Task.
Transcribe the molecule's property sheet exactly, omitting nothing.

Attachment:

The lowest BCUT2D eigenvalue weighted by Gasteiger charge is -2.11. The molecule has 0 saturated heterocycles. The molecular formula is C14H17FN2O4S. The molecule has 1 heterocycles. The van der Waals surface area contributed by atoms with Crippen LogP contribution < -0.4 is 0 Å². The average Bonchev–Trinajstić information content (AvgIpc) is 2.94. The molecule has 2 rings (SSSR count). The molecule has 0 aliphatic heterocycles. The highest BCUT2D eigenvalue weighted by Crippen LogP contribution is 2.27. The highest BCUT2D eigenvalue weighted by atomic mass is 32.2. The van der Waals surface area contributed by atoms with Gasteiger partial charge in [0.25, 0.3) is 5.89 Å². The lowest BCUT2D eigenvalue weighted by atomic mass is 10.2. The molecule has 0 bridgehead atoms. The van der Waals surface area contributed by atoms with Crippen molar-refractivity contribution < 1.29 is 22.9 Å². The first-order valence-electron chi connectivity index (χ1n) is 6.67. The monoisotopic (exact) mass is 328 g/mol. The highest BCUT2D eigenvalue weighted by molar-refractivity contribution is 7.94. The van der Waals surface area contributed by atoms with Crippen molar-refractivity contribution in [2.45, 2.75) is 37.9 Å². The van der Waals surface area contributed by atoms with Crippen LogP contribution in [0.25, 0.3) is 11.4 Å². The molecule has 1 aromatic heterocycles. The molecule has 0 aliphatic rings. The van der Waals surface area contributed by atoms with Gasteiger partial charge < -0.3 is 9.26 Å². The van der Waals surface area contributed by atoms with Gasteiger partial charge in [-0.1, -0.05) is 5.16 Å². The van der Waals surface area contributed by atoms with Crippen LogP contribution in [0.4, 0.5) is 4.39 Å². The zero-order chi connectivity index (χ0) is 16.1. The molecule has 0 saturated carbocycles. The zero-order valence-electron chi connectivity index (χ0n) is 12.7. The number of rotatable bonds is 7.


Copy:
The lowest BCUT2D eigenvalue weighted by Gasteiger charge is -2.11. The molecule has 0 saturated heterocycles. The molecular formula is C14H17FN2O4S. The molecule has 1 heterocycles. The van der Waals surface area contributed by atoms with Crippen LogP contribution < -0.4 is 0 Å². The average Bonchev–Trinajstić information content (AvgIpc) is 2.94. The molecule has 2 rings (SSSR count). The molecule has 0 aliphatic heterocycles. The highest BCUT2D eigenvalue weighted by Crippen LogP contribution is 2.27. The highest BCUT2D eigenvalue weighted by atomic mass is 32.2. The van der Waals surface area contributed by atoms with Gasteiger partial charge in [0.25, 0.3) is 5.89 Å². The lowest BCUT2D eigenvalue weighted by atomic mass is 10.2. The molecule has 0 bridgehead atoms. The van der Waals surface area contributed by atoms with Crippen molar-refractivity contribution < 1.29 is 22.9 Å². The first-order valence-electron chi connectivity index (χ1n) is 6.67. The monoisotopic (exact) mass is 328 g/mol. The highest BCUT2D eigenvalue weighted by molar-refractivity contribution is 7.94. The van der Waals surface area contributed by atoms with Crippen molar-refractivity contribution in [2.45, 2.75) is 37.9 Å². The van der Waals surface area contributed by atoms with Crippen LogP contribution in [0.25, 0.3) is 11.4 Å². The molecule has 1 aromatic heterocycles. The molecule has 0 aliphatic rings. The van der Waals surface area contributed by atoms with Gasteiger partial charge < -0.3 is 9.26 Å². The van der Waals surface area contributed by atoms with Gasteiger partial charge in [-0.1, -0.05) is 5.16 Å². The van der Waals surface area contributed by atoms with Crippen LogP contribution in [0.4, 0.5) is 4.39 Å². The zero-order chi connectivity index (χ0) is 16.1. The molecule has 0 saturated carbocycles. The zero-order valence-electron chi connectivity index (χ0n) is 12.7. The number of rotatable bonds is 7.